On the Islamization agenda spreading southwards

Sultan Bello Mosque crisis ends as Sheikh Khalid steps down

One Emmanuel Emeka was nearly [neutralized] by Hausa youths in the Ketu area of Lagos State last Sunday.

His crime? He wrote a column on a weekly magazine which some irate Northern Muslim youths judged as blasphemous.

A mob of Hausa/Fulani youths beat him and was about to turn him to human torch, but for the intervention of the Police.

He was rescued and put in protective custody.

According to Police Public Relations Officer, Dolapo Badmos, “The Lagos State Police Command averted what could have been a religious crisis between Igbo and Hausa Muslim communities.

Read Also: Why Buhari changed dates of defense Equipment Procurement report.

“At about 9.05pm, the Ketu division received a distress call that a boy was about to be [neutralized] by some Hausa youths.

“The boy was rescued and kept in protective custody.

“His chemist shop was secured from destruction.

“Everywhere is calm as the police have intensified patrol in the area after successfully calming frayed nerves.

The incident spells greater danger, especially in this season of blasphemous lynching in the North.

Read Also: Terror attacks hits Prophet’s Mosque in Medina.

In the Zamfara case, the allegation made by students was that during an argument, one pf the parties blasphemed Islam.

Violence erupted as the said student was beaten to pulp.

The youths proceeded to the house of a man who purportedly came to the students rescue and [neutralized] eight persons in one fell swoop.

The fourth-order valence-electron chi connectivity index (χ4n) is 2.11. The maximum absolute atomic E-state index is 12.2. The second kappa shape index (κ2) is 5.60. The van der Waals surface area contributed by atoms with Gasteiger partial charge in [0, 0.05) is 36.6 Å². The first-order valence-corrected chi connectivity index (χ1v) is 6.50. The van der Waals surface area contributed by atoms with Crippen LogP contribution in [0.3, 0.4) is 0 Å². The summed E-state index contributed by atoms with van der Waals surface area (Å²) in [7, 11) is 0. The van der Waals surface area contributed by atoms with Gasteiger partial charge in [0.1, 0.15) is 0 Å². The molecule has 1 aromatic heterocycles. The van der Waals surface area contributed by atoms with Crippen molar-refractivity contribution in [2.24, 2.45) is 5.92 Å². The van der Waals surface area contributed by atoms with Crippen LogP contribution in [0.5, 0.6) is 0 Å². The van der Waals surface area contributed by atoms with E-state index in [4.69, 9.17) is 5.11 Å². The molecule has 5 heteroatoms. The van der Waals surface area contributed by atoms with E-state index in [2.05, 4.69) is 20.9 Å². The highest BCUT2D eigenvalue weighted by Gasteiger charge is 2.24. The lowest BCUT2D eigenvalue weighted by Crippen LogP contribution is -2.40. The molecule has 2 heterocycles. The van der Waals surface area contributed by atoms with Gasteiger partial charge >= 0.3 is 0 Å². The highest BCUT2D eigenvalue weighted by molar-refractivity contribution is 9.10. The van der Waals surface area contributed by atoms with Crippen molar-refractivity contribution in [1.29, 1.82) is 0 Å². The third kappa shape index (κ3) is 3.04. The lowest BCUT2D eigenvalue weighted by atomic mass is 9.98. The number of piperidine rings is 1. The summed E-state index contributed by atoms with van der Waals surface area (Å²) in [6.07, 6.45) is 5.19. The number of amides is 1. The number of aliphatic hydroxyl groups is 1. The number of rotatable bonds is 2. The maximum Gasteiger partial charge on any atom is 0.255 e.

The police is still investigating the incident.

The list of victims of the so-called blasphemy attacks is long, dismal and growing.

Blasphemies related attacks has until this time been confined to the north. But it is spreading southwards.

Read Also: Plans to expand Sharia laws to South uncovered.

If that unsavory pattern of violence is not curbed, no one can predict when it would lead to a conflagration.

This is why the government must take the matter more seriously than it has by implementing proactive measures.

The Ketu case is particularly worrisome based on the realization that blasphemy violence is steadily migrating to the south.

Those who make serial allegations of blasphemy often point to their victim’s religious insensitivity.

It does not occur to them that they are also guilty of cultural insensitivity.

Insensitivity to both cultural and religious feelings is to be deplored.

If common sense will not compel Nigerians to live in peace with one another, then the law must step in firmly to perform that obligation.